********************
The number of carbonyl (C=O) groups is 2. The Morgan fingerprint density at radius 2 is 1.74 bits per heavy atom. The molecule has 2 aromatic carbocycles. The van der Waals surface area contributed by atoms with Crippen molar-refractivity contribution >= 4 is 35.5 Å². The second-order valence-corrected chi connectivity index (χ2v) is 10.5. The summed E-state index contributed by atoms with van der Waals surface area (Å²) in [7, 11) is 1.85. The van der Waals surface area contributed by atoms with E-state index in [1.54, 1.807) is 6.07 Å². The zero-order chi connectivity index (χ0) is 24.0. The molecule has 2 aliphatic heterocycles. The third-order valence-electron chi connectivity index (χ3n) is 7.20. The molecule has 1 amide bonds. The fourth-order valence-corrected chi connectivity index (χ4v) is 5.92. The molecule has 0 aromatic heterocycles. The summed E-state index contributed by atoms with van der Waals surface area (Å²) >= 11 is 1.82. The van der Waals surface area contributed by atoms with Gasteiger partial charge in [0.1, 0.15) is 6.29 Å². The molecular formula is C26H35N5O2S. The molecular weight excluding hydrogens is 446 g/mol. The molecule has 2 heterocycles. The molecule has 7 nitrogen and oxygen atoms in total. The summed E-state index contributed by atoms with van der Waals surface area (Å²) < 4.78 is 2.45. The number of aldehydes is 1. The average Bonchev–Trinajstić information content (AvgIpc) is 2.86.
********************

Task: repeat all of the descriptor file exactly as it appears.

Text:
The number of carbonyl (C=O) groups is 2. The Morgan fingerprint density at radius 2 is 1.74 bits per heavy atom. The molecule has 2 aromatic carbocycles. The van der Waals surface area contributed by atoms with Crippen molar-refractivity contribution >= 4 is 35.5 Å². The second-order valence-corrected chi connectivity index (χ2v) is 10.5. The summed E-state index contributed by atoms with van der Waals surface area (Å²) in [7, 11) is 1.85. The van der Waals surface area contributed by atoms with E-state index in [1.54, 1.807) is 6.07 Å². The zero-order chi connectivity index (χ0) is 24.0. The molecule has 2 aliphatic heterocycles. The third-order valence-electron chi connectivity index (χ3n) is 7.20. The molecule has 1 amide bonds. The fourth-order valence-corrected chi connectivity index (χ4v) is 5.92. The molecule has 0 aromatic heterocycles. The summed E-state index contributed by atoms with van der Waals surface area (Å²) >= 11 is 1.82. The van der Waals surface area contributed by atoms with Gasteiger partial charge in [0.1, 0.15) is 6.29 Å². The molecular formula is C26H35N5O2S. The molecular weight excluding hydrogens is 446 g/mol. The molecule has 2 heterocycles. The molecule has 7 nitrogen and oxygen atoms in total. The summed E-state index contributed by atoms with van der Waals surface area (Å²) < 4.78 is 2.45. The number of aldehydes is 1. The average Bonchev–Trinajstić information content (AvgIpc) is 2.86.